Blog Post

Covid-19 disrupted our care models. Here are 5 models gaining prominence around the world.

December 10, 2020

    by Isis Monteiro and Paul Trigonoplos

    Covid-19 accelerated the shift of care out of the hospital and the adoption of new care models as providers adapted to unprecedented capacity challenges and changes in patient preferences.

    How Michael Garron designed a team-based care model

    Below we outline five of the most popular examples of emerging care models our members are implementing. 

    1. Virtual care: Virtual care is here to stay, but not at the levels we saw at the peak of the pandemic. Two challenges lie ahead: creating virtual visit workflows that don't overwhelm clinicians and setting sustainable virtual visit targets that signal top-down commitment to a 'new normal.'

    Part of the solution to these challenges is connecting clinicians to the value of telehealth. While there's no magic number to which organisations should aspire, there are two helpful guidelines to follow when setting defensible targets: targets should be set at the specialty or sub-specialty level and virtual visits should occur at a level that safeguards social distancing in in-person care settings. 

    2. Ambulatory surgical centres: Ambulatory surgical centres, or ASCs, are off-site ORs used for procedures that don't require an overnight hospital stay, such as cataract or joint replacement surgery. ASCs provide a faster, cheaper alternative to hospitals for lower-risk procedures. 

    ASCs are becoming more common in some parts of Canada. In Alberta specifically, ASCs are emerging as joint partnerships between physicians and management companies. This trend is being driven in part by the government's goal to move 30% of surgeries out of the hospital by 2023. This model is also gaining traction as systems look for new ways to ramp up surgical capacity in order to cut through the surgical backlog exacerbated by Covid-19. 

    3. ED 'buffers': During Covid-19, some governments implemented measures to keep non-emergent patients out of the ED. These measures triage patients to more appropriate sites of care, alleviating capacity pressures and reducing risk of COVID-19 transmission in waiting areas.

    The United Kingdom and Ireland implemented appointment-only EDs modeled after Denmark. Under this model, patients with non-life-threatening conditions must call before presenting to the ED. Patients are often routed to urgent care centres, general practices, or a mental health professional.

    When cases began to spike in Ontario, Canada, the government built an assessment centre infrastructure for testing Covid-19 patients. We are hearing members are repositioning these centres as the new permanent 'front door' to the system. These centres will serve as the first port of call for patients with respiratory symptoms in order to limit their interaction with the hospital.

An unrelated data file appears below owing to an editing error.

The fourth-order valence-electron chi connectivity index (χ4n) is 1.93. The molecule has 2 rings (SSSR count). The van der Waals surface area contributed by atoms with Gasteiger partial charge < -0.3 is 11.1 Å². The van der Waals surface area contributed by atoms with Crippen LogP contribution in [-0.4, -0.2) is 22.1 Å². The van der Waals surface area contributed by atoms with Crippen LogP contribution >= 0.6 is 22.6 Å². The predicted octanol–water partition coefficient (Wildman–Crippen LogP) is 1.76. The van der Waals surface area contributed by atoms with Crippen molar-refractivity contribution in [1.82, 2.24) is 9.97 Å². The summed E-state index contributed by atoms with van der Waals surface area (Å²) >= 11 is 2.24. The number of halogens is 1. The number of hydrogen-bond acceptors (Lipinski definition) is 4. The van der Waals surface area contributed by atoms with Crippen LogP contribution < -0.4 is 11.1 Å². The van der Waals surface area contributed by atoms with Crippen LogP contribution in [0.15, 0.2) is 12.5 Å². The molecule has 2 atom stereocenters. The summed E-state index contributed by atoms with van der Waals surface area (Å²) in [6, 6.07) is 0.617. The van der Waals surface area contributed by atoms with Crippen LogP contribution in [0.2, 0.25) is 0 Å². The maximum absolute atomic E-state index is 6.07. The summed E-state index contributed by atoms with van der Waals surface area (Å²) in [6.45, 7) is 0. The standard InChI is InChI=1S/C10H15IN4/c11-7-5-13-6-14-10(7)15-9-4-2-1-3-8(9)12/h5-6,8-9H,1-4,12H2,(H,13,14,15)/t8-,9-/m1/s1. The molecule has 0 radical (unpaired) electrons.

4. Naturally occurring retirement communities: Many nursing and long-term care (LTC) facilities in the United States, Canada, and Western Europe were ravaged by Covid-19. In the United States, 38% of all Covid-19 deaths are linked to nursing homes. The statistics in Canada are even grimmer: 81% of all Covid-19 deaths occurred in LTCs.

    Naturally occurring retirement communities, or NORCs, offer a promising alternative option for delivering care to seniors. NORCs are unplanned communities that have a high concentration of elderly, independent residents. NORCs develop as long-term residents of a community age in place or as the elderly migrate to areas with large numbers of senior residents.

    In Canada, OASIS is a prominent example of a NORC programme. OASIS provides health and social services for its residents through public-private partnerships, decreasing social isolation and hospital utilisation. Providers can deliver and proactively manage care for elderly citizens by partnering with community organisations that already operate within NORCs or by creating programmes that deploy home care teams during the hours when demand is highest.

    5. High-value surgical alternatives: An often-overlooked way to increase OR capacity is to reduce the number elective surgical procedures by providing alternative treatments instead.

    High-value surgical alternatives include a range of non-surgical, preventive care options to help patients with non-urgent conditions. This set of options include physiotherapy, palliative care, pain clinics, virtual rehab, and patient activation. These models can either eliminate the need for a surgical procedure or be used as a short- to medium-term solution until the patient receives surgery.

    As the effects of the pandemic continue to be felt across the care continuum, these care model shifts are likely to continue gaining traction and will redefine how we deliver care in a post-pandemic world.

    How Michael Garron designed a team-based care model

    In today’s complex health care environment, clinician responsibilities are more numerous and demanding. Consequently, frontline staff often adopt an all hands on deck approach to care delivery rather than maintaining top of license practice.

    Learn how Michael Garron achieved quality improvements, cost stability, and increased clinician satisfaction since implementing their dynamic staffing model.

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